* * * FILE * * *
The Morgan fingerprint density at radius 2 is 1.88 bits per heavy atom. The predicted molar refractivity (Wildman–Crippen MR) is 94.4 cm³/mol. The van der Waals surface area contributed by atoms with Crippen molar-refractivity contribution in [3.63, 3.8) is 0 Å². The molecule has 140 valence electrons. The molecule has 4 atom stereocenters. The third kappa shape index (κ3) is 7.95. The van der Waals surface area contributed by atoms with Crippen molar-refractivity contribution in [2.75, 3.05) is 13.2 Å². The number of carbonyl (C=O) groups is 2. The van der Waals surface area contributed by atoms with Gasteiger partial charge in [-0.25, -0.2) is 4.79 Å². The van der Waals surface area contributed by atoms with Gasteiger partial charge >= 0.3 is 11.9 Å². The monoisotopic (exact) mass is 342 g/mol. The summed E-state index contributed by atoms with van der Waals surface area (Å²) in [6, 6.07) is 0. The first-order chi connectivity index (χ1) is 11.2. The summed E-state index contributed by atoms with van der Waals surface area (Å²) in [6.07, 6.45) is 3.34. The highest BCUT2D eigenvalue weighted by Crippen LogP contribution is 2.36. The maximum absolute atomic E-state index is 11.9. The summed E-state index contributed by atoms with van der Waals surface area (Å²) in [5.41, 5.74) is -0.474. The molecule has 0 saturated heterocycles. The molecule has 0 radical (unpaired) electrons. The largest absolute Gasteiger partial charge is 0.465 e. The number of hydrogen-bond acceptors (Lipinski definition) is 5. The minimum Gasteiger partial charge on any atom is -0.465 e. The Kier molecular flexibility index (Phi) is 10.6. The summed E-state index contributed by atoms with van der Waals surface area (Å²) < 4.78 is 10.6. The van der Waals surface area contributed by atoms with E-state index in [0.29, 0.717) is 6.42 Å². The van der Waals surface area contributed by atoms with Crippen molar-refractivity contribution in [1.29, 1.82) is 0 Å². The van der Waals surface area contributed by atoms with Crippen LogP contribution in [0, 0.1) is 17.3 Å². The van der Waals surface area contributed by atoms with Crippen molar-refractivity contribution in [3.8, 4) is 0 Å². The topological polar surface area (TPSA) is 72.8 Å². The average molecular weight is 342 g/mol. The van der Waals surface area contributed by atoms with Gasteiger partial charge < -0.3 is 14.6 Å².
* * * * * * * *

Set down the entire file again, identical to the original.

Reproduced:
The Morgan fingerprint density at radius 2 is 1.88 bits per heavy atom. The predicted molar refractivity (Wildman–Crippen MR) is 94.4 cm³/mol. The van der Waals surface area contributed by atoms with Crippen molar-refractivity contribution in [3.63, 3.8) is 0 Å². The molecule has 140 valence electrons. The molecule has 4 atom stereocenters. The third kappa shape index (κ3) is 7.95. The van der Waals surface area contributed by atoms with Crippen molar-refractivity contribution in [2.75, 3.05) is 13.2 Å². The number of carbonyl (C=O) groups is 2. The van der Waals surface area contributed by atoms with Gasteiger partial charge in [-0.25, -0.2) is 4.79 Å². The van der Waals surface area contributed by atoms with Gasteiger partial charge >= 0.3 is 11.9 Å². The monoisotopic (exact) mass is 342 g/mol. The summed E-state index contributed by atoms with van der Waals surface area (Å²) in [6, 6.07) is 0. The first-order chi connectivity index (χ1) is 11.2. The summed E-state index contributed by atoms with van der Waals surface area (Å²) in [6.07, 6.45) is 3.34. The highest BCUT2D eigenvalue weighted by Crippen LogP contribution is 2.36. The maximum absolute atomic E-state index is 11.9. The summed E-state index contributed by atoms with van der Waals surface area (Å²) in [5.41, 5.74) is -0.474. The molecule has 0 saturated heterocycles. The molecule has 0 radical (unpaired) electrons. The largest absolute Gasteiger partial charge is 0.465 e. The number of hydrogen-bond acceptors (Lipinski definition) is 5. The minimum Gasteiger partial charge on any atom is -0.465 e. The Kier molecular flexibility index (Phi) is 10.6. The summed E-state index contributed by atoms with van der Waals surface area (Å²) < 4.78 is 10.6. The van der Waals surface area contributed by atoms with E-state index in [0.29, 0.717) is 6.42 Å². The van der Waals surface area contributed by atoms with Crippen molar-refractivity contribution in [1.29, 1.82) is 0 Å². The van der Waals surface area contributed by atoms with Crippen LogP contribution in [0, 0.1) is 17.3 Å². The van der Waals surface area contributed by atoms with Crippen molar-refractivity contribution in [3.8, 4) is 0 Å². The topological polar surface area (TPSA) is 72.8 Å². The average molecular weight is 342 g/mol. The van der Waals surface area contributed by atoms with Gasteiger partial charge < -0.3 is 14.6 Å².